What You Pay
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What to Look For
The RCZ has, thus far, been extremely reliable. There have been one or two minor glitches with the instrument display lighting that will have been sorted under warranty but otherwise there's very little to worry about. The engines have all seen service in other Peugeot models and are tried and tested technology. Despite the space age appearance, the front-wheel drive RCZ is not a mechanically complex car. Even the interiors have been reported as hardwearing and owners can't get enough of the big boot.
(approx prices, based on a 2011 RCZ 1.6 THP) Replacement tyres are around £180 a corner for a set of 18" Michelin Primacy 3s, while a water pump is around £44. An uprated Eibach spring kit will set you back around £200, and spark plugs are £16 a pop. An alternator will cost around £150 and for a starter motor, you'll be looking at £140.
On the Road
The 200bhp engine ought to be fine for most performance-mined people, also shared with the fiery MINI John Cooper Works models. It can get the RCZ through 62mph in a respectable 7.6s with the aid of its twin-scroll turbocharger and is designed to produce a smooth flow of power from low in the rev-range. This being Peugeot, there was always going to be a diesel too and it's the 2.0-litre HDi FAP that's used across the marque's larger models. Here there's 163bhp and a healthy 340Nm of torque. Beneath the RCZ's curvy bodywork are the underpinnings of the 308 family hatchback. That's a fact that might well set alarm bells ringing with enthusiastic drivers as the chubby 308 isn't the last word in pace or dexterity. The same McPherson strut front suspension and rear torsen beam set-up is used but, thankfully, Peugeot has carried out extensive modifications with the aim of honing the RCZ's responses. The extra weight of a diesel engine is always going to be a factor in a two-seater sports car like the RCZ. The HDi model gains 80kg in kerb weight over the entry-level 1.6 THP petrol car and this is felt out on the road in slightly more sluggish responses and less bite when you pitch the car into a tight corner. Despite this, the RCZ still impresses and the diesel models actually take on a more relaxed feel which some customers might even prefer. The abundant torque you expect from a diesel is very much in evidence with 320Nm generated at 2,000rpm. It gives the RCZ useful flexibility to accelerate from cruising speeds without dropping gears and there's still a 8.7s time for the 0-60mph sprint. Flat out, the top speed is 137mph and peak power of 163bhp is generated at 4,000rpm.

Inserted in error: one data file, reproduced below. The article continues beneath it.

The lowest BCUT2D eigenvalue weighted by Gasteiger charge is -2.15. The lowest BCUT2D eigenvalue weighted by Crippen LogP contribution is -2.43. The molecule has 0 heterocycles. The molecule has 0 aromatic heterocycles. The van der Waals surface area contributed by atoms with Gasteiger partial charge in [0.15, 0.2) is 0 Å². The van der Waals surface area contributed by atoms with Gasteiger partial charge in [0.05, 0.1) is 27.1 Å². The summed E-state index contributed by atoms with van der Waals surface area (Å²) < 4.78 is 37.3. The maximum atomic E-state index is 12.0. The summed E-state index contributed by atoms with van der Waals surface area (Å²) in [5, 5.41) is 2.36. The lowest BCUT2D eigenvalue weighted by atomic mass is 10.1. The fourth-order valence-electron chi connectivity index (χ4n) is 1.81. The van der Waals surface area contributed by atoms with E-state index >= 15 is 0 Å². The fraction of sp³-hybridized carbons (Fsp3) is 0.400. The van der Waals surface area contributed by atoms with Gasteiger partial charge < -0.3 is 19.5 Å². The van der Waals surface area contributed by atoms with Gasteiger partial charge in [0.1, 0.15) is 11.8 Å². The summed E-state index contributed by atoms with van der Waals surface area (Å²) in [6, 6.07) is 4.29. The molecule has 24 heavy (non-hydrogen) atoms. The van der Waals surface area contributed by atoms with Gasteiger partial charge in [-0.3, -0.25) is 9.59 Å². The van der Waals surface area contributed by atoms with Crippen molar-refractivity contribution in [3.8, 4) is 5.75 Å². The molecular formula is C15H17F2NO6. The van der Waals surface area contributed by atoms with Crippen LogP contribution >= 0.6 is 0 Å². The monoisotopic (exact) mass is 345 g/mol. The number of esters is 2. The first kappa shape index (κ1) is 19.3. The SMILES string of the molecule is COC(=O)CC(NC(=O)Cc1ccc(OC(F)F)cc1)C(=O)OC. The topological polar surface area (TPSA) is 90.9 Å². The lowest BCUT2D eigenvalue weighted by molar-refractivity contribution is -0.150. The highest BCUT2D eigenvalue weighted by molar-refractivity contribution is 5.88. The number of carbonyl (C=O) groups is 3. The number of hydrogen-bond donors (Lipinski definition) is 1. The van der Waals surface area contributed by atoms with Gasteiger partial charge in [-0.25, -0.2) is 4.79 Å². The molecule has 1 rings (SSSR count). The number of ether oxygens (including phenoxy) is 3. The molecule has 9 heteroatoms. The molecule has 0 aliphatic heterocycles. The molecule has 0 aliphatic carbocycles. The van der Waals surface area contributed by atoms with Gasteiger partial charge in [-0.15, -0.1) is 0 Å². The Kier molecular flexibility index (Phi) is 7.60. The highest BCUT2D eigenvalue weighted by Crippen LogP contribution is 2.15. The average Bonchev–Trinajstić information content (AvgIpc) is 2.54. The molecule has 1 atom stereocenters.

Sports coupes usually come with all manner of compromises. As long as you're not trying to regularly shoehorn actual people into the back seats of an RCZ, there aren't many significant caveats here. Those who feel a little shudder when considering spending what is still fairly serious wedge on a used French car can rest easy. This one's very well built, as the healthy residual values attest to. All three engines have something to be said for them, but we think the diesel suits the car's nature best. Whichever you choose, you're buying a car that still has the power to turn heads and put a smile on people's faces. Happy hunting.